A few days later, the drive out of Granada is stunning. The motorway plunges through rocky defiles with views across the valley to the snow-capped Sierra Nevada. Whitewashed villages sit on outcrops surrounded by skirts of olive trees and poppy-studded wheat fields. Then we're beyond Andalusia and down into the drier, rockier, less wealthy Murcia region, driving past troglodyte houses and small farms backed by serrated blue hills.
There are landscapes to marvel at all the way up the Costa del Sol. Spain's scenery doesn't falter until we're into the outskirts of Barcelona, and I'm gazing out to a tangle of flyovers and factories. It's the only ugly corner of Spain or Portugal I've seen on this entire Insight Vacations trip. Yet soon it slides away, and we're travelling down an avenue lined by jacaranda trees and art nouveau buildings. Another lovely outlook unfolding beyond the coach's windows, right at journey's end.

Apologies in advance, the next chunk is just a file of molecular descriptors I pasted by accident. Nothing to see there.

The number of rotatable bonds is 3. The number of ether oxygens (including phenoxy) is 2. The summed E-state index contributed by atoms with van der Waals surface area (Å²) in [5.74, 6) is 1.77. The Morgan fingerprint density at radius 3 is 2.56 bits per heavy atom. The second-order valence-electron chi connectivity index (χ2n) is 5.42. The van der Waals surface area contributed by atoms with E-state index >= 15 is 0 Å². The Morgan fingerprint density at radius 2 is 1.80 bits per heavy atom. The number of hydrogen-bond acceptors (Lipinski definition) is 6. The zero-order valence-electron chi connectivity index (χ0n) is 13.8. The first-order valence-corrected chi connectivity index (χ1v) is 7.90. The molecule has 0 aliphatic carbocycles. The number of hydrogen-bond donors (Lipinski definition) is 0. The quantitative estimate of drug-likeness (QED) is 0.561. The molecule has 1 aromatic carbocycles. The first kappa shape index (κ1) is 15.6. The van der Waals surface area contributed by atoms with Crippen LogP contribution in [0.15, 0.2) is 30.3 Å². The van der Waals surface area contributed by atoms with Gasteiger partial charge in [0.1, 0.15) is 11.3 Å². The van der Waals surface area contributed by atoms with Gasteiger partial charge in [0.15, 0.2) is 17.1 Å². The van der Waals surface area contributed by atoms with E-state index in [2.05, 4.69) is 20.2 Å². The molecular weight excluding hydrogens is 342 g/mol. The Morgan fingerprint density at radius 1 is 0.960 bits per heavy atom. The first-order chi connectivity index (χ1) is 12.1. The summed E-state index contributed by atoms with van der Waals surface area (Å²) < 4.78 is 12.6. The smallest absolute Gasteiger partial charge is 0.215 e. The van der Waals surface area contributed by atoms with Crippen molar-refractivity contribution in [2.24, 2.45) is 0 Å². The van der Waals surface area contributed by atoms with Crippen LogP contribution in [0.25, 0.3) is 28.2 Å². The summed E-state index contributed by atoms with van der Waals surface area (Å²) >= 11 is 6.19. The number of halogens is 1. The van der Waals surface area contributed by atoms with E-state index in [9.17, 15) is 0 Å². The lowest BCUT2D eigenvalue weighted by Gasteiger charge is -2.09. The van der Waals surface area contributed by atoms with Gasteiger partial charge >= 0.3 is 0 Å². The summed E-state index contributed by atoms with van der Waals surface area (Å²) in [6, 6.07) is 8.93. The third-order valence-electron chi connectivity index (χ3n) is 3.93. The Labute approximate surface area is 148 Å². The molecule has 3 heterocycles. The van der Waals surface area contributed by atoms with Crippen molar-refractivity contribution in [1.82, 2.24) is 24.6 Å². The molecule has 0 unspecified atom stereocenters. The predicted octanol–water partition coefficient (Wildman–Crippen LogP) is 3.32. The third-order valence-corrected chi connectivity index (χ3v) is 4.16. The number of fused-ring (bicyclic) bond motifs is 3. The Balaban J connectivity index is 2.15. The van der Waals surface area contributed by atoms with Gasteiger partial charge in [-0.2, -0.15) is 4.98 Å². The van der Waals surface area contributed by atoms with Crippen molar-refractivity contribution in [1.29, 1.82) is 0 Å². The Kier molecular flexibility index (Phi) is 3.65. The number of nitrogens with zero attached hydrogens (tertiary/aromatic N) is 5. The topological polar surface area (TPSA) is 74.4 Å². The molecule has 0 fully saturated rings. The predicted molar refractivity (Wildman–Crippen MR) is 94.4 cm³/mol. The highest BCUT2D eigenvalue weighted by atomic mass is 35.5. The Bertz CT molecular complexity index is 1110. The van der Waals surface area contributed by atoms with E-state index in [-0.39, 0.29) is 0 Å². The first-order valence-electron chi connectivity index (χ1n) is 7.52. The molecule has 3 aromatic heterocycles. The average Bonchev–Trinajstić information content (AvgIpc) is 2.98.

FIVE ARCHITECTURAL HIGHLIGHTS
ROMAN AQUEDUCT, SEGOVIA
This 2000-year-old aqueduct, built of granite blocks, doesn't just have a beautiful (and deceptive) simplicity but is a remarkable feat of engineering that supplied water to Segovia until the late 19th century. Its 166 arches parade right through the town centre above rooftops and roads. It's one of the world's best-preserved Roman aqueducts, and very impressive. See turismodesegovia.com
JERONIMOS MONASTERY, LISBON
Gothic and Moorish architecture combine to form the distinctive and very elaborate early 16th-century Portuguese Manueline style in this monastery, whose cloisters and chapel have especially ornate stonework and elegant vaulting. The chapel houses the tombs of poet Luis de Camoes and great explorer Vasco da Gama, about whom our Insight local expert is very informative. See mosteirojeronimos.gov.pt